Julia and I have been discussing content for you guys for awhile when we had a spouse reach out to us to ask some Army administrative questions. It was then that Julia realized we should write about some common admin questions because I’ve spent four years as a Human Resources OIC (S1) in the Army! Most of this blog is geared towards the Army, because I do not have experience with AF/Navy/Marine/Coast Guard Admin, so please bear with me. If y'all would like a similar piece written by expert of a different branch, let us know! We will be happy to arrange it.
First, I’ll start with the most common questions that are asked by spouses:
So you and your sweetheart got married. Now what? How does your Soldier get money for housing? How do you get an ID card? What happens next? Here’s the breakdown and order for what needs to happen.
1. Get Married. This one’s on you, babe. Your Soldier only needs the time off from work – otherwise the Army isn’t involved in this piece.
2. Get enrolled in DEERS. Bring in your Marriage Certificate, with your state ID, and sponsor to get enrolled as a dependent in DEERS (I’m speaking non dual military here, we can address dual military in a different post). DEERS should help you fill out the DD1172-2, and once the sponsor signs, you can get your ID card.
3. Stop by the S1 Shop. Your Soldier needs to go to his/her S1 to update their DD93 (Emergency Notification) and can update their SGLI (Service Member’s Group Life Insurance) there or on their own. They should also bring in a copy of the Marriage Certificate to go in their digital Army records, called iPERMS (interactive Personnel Electronic Records Management System).
4. Living Arrangements/Documents to Submit. Next, if your Soldier lived in their barracks, they will need to terminate the barracks before they receive BAH. Once they move out of the barracks, get a memo signed by First Sergeant, they should fill out a form DA 5960 (Request for BAH) to be signed by the commander. The documents required to actually received BAH vary from location to location. The most common combination I’ve seen is the Barracks termination paperwork, the DA Form 5960 signed, and a copy of the Marriage Certificate. Have your Soldier get with their First Sergeant/S1 to verify requirements before aimlessly submitting 5 times (trust me, it happens).
5. Finance. Once your Soldier submits all of their required documents to the S1, it will be processed and sent forward to finance. This requires nothing of your Soldier. I’m only highlighting it because poor S1s everywhere are blamed for delays that can occur with finance. Sometimes finance will kick it back and it becomes a game of ping pong, leaving both the Soldier and the Spouse confused and frustrated. Be patient and keep at it. No matter what, your Soldier will eventually get BAH and will get backpay when it comes through.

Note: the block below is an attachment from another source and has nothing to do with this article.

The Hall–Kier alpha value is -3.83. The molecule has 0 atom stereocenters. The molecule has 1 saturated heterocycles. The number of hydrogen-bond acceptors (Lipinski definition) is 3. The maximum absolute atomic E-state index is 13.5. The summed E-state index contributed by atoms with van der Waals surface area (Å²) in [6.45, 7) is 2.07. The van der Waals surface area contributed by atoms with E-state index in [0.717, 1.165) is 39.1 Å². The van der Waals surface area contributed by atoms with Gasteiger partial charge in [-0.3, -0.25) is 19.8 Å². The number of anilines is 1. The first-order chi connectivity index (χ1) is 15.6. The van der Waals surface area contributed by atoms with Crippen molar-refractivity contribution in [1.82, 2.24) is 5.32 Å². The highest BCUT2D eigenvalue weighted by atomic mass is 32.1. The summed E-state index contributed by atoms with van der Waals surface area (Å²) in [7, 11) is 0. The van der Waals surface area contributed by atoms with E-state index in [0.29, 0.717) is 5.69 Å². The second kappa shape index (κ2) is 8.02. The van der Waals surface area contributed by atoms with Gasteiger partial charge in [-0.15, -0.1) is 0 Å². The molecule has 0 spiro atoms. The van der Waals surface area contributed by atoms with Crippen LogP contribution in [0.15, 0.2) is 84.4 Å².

1. Your spouse will be paid on the 1st and 15th of the month, unless they specifically opt into once a month.
2. They can view how much they get paid on their LES (Leave and Earnings Statement), accessible on dfas’s website. Your spouse can create a login username and password (but also use their CAC), and share that with you so you can snag their LES if you have questions. The S1 cannot print or view LES.
3. The mid-month LES does not show a breakdown of all the income/taxes. The end of month will, and at the bottom, there is a notes section. It looks like gobbly gook. On the right side, there will be information if there were any changes to the LES (Leave days taken, change in rate for BAH, updates to pay). There’s a lot that goes into the LES, if there’s interest, we might follow up with a LES reading blog.
4. If your spouse gets promoted, their pay increase might not show until the following month. If it’s been greater than 30 days, have your Soldier get with their 1SG/S1 to resolve.
This is highly subjective, varies by unit, and I pray that when I am back to being an S1, we have finally gone digital like the Air Force and Marines. So this is a very loose outline of what it takes to get leave approved.
1. Soldier submits a request to take leave (DA Form 31) to his/her first line supervisor, usually accompanied with an LES to verify number of leave days.
2. The leave form is approved and signed by each echelon required until the commander (final approving authority) signs it.
3. It gets sent to the S1 to have a routing number put on it, and it is placed in a book given to staff duty for the Soldier to sign out on the appropriate day:
If your Soldier is going on pass, they may sign out after the duty day before the pass begins. For example, they can sign out on a Thursday at 1700 for a pass starting Friday.
If your Soldier is taking leave, they must wait until midnight the day the leave starts. If they are taking leave on Friday, they may sign out at 0000 Friday morning, but no earlier.
4. The same staff duty will have the leave form for your Soldier to sign in on when their leave concludes.
5. The S1 determines number of leave days taken (If the Soldier signs back in on a non-duty day, such as Saturday or Sunday, they will not be charged for that day, for example), then it is sent to finance for processing.
Honestly, I could write 20 pages of Army admin. If you guys have specific questions or topics you’d like to see addressed, send us an email at email@example.com. I’d be happy to write about it, but I also don’t want to bore all of you with administrative details. Let us know what you want to read about!